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Ask the experts

Ask the Experts – July 2020

For many reasons, talking about money is something that people don’t do very often. Some people feel like it’s impolite to do so. Others feel like it’s a topic that is only appropriate with very close family and friends. There are also a lot of people who don’t discuss money because they’re worried about making a mistake or saying the wrong thing. Unfortunately, when you don’t talk about money, you deprive yourself of opportunities to learn new things and develop new strategies.

Talking about money allows you to understand finances better, which helps you make better decisions and come up with more effective plans for the future.

That’s why, every month, our financial team answers questions on money, budgets, and finances.

If you have a question for our team, ask us online on FacebookTwitter or through our website.

The questions here have been condensed or rewritten for clarity and simplicity.

I’m Worried About Losing My Job, How Can I Prepare?

These truly are unprecedented times, both in terms of the global health situation as well as its affect on the economy. The unemployment rate in Canada (and in many other countries) has risen a great deal, and the situation is very uncertain, so it’s understandable to be worried about your job.

However, if you are still employed right now, there are things you can do to help prepare and ease your stress. The first thing you can do is make sure you have an adequate emergency fund. If you do lose your job, having some money saved for emergencies can help you afford your expenses until you find new work. While the amount you should be aside for emergencies will depend on several factors, you may want to try to save six months of expenses if possible. While some experts say that 2-3 months of expenses is enough, because these are difficult times for the economy, it may take longer to find a new job. This means a few extra months of savings can really help.

If you don’t have an emergency fund right now or you do not have a very large one, do not panic. Saving several months of expenses takes time, so you have to build up your fund slowly. Start by looking at your budget and cutting your spending. Any money that you can avoid spending now can be put towards your savings.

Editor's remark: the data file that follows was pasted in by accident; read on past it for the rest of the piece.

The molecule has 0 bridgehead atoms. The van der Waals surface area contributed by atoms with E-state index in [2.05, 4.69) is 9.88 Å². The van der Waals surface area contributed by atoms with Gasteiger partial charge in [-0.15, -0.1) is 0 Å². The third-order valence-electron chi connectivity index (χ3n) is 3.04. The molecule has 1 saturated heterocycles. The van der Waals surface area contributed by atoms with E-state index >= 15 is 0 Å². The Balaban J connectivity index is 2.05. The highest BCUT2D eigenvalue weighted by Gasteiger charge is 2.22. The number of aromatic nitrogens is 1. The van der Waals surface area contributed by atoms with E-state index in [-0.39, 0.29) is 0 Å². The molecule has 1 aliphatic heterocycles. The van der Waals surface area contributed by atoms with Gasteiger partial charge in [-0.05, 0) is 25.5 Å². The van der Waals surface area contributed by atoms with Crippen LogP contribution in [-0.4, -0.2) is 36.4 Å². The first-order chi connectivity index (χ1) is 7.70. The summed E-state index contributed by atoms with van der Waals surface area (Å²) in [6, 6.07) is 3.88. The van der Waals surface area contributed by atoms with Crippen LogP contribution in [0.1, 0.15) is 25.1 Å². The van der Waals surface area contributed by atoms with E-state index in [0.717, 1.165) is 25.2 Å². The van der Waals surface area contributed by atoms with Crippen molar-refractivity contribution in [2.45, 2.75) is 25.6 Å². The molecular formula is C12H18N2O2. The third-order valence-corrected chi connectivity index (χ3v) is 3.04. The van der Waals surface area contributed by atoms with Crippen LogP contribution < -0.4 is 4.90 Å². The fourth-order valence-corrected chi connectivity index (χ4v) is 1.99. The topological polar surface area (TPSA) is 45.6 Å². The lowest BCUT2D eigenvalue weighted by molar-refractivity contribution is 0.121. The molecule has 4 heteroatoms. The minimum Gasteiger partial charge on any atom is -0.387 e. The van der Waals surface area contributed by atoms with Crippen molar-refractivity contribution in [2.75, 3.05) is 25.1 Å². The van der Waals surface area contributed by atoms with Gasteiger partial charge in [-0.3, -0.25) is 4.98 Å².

Another important thing to do to prepare for a potential job loss is to try to avoid debt and try to pay down your debt, if possible. Ideally, you will want to divide your efforts between debt repayment and saving for emergencies. The reason why you’ll want to pay off as much debt as possible at this point is because you may not be able to make payments if you lose your job, and you don’t want to end up missing payments or getting stuck with large interest charges.

What Are Some Ways I Can Help My Child Afford College?

A lot of this will depend on the age of your child. If your child is still years away from postsecondary education, then investing in an RESP (Registered Education Savings Plan) is a great idea. If you don’t have an RESP for your child already, talk to your financial institution about setting one up.

Investing in an RESP doesn’t just let your money grow over time (though it certainly does that), but it also lets you take advantage of the Canada Education Savings Grant (CESG). This is a federal government program that can top up your annual RESP contributions by 20%. This grant is available until the end of the calendar year when your child turns 17. Through it, the government will match your savings by 20%, up to a maximum of $500 per year.

If your child is close to attending college or university, you can help them by assisting them with student loan applications as well as helping them find grants and scholarships. Unlike loans, grants and scholarships don’t need to be repaid. There are many different scholarships and grants available, so spend some time looking through your options and applying. Depending on your situation, you may find several options that could make paying for school more manageable.